One particularly moving room tells the story of four Cologne residents: an epileptic woman forcibly sterilised, a disabled woman who was euthanised, a gay man who was sent to a concentration camp and an ‘undesirable woman’ also sent to a labour camp. Alongside their harrowing stories, the bureaucratic paperwork that sentenced them to their fates is shown.

Romani Holocaust victims

The suffering of the local Romani population is also remembered in a room showing the identification cards and stories of those murdered.


Final thoughts


So what makes this museum stand out amongst the others?

I found the NS Documentation Centre deeply depressing, incredibly sad – and above all, fascinating. The museum managed to put the war into a new context for me – from the viewpoint of a city I now love.

Plenty of museums deal with the tragedy of World War II from a very general perspective, but this exhibition is entirely localised. Every effort has been made to follow the fortunes of local people, to make those who lived and died incredibly real and to show that these atrocities weren’t committed thousands of miles away by monsters, but in this very city by its own inhabitants.

I really think that this unfaltering look at Cologne’s history makes the NS Documentation Centre a must-visit for anyone visiting the city or the area.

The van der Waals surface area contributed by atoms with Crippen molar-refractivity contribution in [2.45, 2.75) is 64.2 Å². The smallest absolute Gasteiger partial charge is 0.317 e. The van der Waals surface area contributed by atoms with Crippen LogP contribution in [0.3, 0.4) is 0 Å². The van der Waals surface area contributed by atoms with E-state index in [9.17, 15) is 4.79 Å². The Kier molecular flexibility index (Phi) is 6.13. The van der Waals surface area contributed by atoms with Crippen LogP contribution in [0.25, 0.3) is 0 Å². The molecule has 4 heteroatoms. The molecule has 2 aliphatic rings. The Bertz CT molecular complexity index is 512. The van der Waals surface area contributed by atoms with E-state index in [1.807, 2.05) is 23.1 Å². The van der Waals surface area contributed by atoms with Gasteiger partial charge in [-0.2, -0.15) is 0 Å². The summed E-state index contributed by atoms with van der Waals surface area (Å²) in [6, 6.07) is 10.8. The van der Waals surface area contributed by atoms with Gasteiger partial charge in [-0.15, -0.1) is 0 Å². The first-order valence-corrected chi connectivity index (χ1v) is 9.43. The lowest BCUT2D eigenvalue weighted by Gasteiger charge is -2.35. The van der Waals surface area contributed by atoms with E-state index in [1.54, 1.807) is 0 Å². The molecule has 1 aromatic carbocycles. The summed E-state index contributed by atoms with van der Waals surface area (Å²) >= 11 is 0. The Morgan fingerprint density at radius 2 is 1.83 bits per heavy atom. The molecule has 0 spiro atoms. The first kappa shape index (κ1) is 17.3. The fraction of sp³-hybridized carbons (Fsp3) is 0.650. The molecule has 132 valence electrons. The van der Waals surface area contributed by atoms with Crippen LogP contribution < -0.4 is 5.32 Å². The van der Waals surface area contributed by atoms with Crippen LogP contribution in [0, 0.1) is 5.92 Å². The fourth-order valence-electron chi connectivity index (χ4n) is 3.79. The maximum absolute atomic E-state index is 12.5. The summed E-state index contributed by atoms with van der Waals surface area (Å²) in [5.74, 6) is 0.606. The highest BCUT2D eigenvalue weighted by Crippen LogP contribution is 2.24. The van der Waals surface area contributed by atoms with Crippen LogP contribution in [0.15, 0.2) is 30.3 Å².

NSDOK (NS Documentation Centre) is open Tues-Fri 10.00-18.00, Sat & Sun 11.00-18.00.

Entry costs €4.50 for adults, €2.00 for concessions. Audio guides cost an extra €2.

U-Bahn stop: Appellhofplatz

Eff It, I'm On Holiday


  1. Glad you found this museum and I enjoyed your account. I found it four years ago on my first visit to Cologne.

    • Thanks for your comment, Judy – what did you think of the museum when you went? I haven’t explored many in Cologne but I imagine it must be one of the best.

  2. I’ve never visited Cologne, but the NS Documentation Centre seems pretty depressing, like you say. I’m sure there are other beautiful things I would love to see in Cologne, like for instance the Cathedral of Cologne. Thank you for joining #TheWeeklyPostcard.

    • Depressing – definitely, but also a very important part of the city’s history and heritage. The cathedral is lovely too – best appreciated from the other side of the river!

  3. We were in Cologne earlier this year – our third time in the city – and decided not to visit the rally grounds or take a WW2 tour. It takes a certain mindset to visit WW2 sites without getting depressed, and it wasn’t the right time for us. Kudos to you for being able to “appreciate” the historic value of the museum.

    • I think that’s definitely true, Linda – you do need to have the right mindset for it, but I would definitely recommend for your next visit. The museum is very educational, as well as being quite depressing.